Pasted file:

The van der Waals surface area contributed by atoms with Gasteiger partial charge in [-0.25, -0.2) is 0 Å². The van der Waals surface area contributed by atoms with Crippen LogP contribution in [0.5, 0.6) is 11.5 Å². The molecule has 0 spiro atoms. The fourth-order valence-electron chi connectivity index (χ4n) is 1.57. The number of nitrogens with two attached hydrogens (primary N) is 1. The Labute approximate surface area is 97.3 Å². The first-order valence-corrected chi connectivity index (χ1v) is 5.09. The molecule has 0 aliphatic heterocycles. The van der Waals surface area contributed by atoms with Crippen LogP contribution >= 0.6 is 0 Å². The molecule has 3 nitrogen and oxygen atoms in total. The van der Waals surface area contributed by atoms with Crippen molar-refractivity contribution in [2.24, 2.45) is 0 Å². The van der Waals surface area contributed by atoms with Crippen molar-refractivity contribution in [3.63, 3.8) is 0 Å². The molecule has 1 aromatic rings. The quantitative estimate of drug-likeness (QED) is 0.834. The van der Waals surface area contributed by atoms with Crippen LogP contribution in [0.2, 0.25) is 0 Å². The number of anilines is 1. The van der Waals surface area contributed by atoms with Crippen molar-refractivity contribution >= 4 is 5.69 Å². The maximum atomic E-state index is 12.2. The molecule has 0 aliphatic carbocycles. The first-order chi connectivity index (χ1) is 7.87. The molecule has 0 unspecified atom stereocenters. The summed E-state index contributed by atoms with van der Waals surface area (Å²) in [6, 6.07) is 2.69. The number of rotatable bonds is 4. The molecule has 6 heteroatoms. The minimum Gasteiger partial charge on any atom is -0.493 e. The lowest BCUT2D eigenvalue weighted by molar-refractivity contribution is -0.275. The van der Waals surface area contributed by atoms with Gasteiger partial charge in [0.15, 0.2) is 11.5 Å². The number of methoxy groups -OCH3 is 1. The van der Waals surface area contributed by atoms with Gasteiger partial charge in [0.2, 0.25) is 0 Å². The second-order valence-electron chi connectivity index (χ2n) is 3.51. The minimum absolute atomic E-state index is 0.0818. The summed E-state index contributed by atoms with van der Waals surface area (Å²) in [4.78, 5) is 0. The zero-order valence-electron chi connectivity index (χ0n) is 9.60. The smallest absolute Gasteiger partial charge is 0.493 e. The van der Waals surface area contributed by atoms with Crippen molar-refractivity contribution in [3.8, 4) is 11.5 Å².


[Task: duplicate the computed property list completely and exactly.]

The van der Waals surface area contributed by atoms with Gasteiger partial charge in [-0.25, -0.2) is 0 Å². The van der Waals surface area contributed by atoms with Crippen LogP contribution in [0.5, 0.6) is 11.5 Å². The molecule has 0 spiro atoms. The fourth-order valence-electron chi connectivity index (χ4n) is 1.57. The number of nitrogens with two attached hydrogens (primary N) is 1. The Labute approximate surface area is 97.3 Å². The first-order valence-corrected chi connectivity index (χ1v) is 5.09. The molecule has 0 aliphatic heterocycles. The van der Waals surface area contributed by atoms with Crippen LogP contribution >= 0.6 is 0 Å². The molecule has 3 nitrogen and oxygen atoms in total. The van der Waals surface area contributed by atoms with Crippen molar-refractivity contribution in [2.24, 2.45) is 0 Å². The van der Waals surface area contributed by atoms with Crippen molar-refractivity contribution in [3.63, 3.8) is 0 Å². The molecule has 1 aromatic rings. The quantitative estimate of drug-likeness (QED) is 0.834. The van der Waals surface area contributed by atoms with Crippen LogP contribution in [0.2, 0.25) is 0 Å². The number of anilines is 1. The van der Waals surface area contributed by atoms with Crippen molar-refractivity contribution >= 4 is 5.69 Å². The maximum atomic E-state index is 12.2. The molecule has 0 aliphatic carbocycles. The first-order chi connectivity index (χ1) is 7.87. The molecule has 0 unspecified atom stereocenters. The summed E-state index contributed by atoms with van der Waals surface area (Å²) in [6, 6.07) is 2.69. The number of rotatable bonds is 4. The molecule has 6 heteroatoms. The minimum Gasteiger partial charge on any atom is -0.493 e. The lowest BCUT2D eigenvalue weighted by molar-refractivity contribution is -0.275. The van der Waals surface area contributed by atoms with Gasteiger partial charge in [0.15, 0.2) is 11.5 Å². The number of methoxy groups -OCH3 is 1. The van der Waals surface area contributed by atoms with Gasteiger partial charge in [0.2, 0.25) is 0 Å². The second-order valence-electron chi connectivity index (χ2n) is 3.51. The minimum absolute atomic E-state index is 0.0818. The summed E-state index contributed by atoms with van der Waals surface area (Å²) in [4.78, 5) is 0. The zero-order valence-electron chi connectivity index (χ0n) is 9.60. The smallest absolute Gasteiger partial charge is 0.493 e. The van der Waals surface area contributed by atoms with Crippen molar-refractivity contribution in [3.8, 4) is 11.5 Å².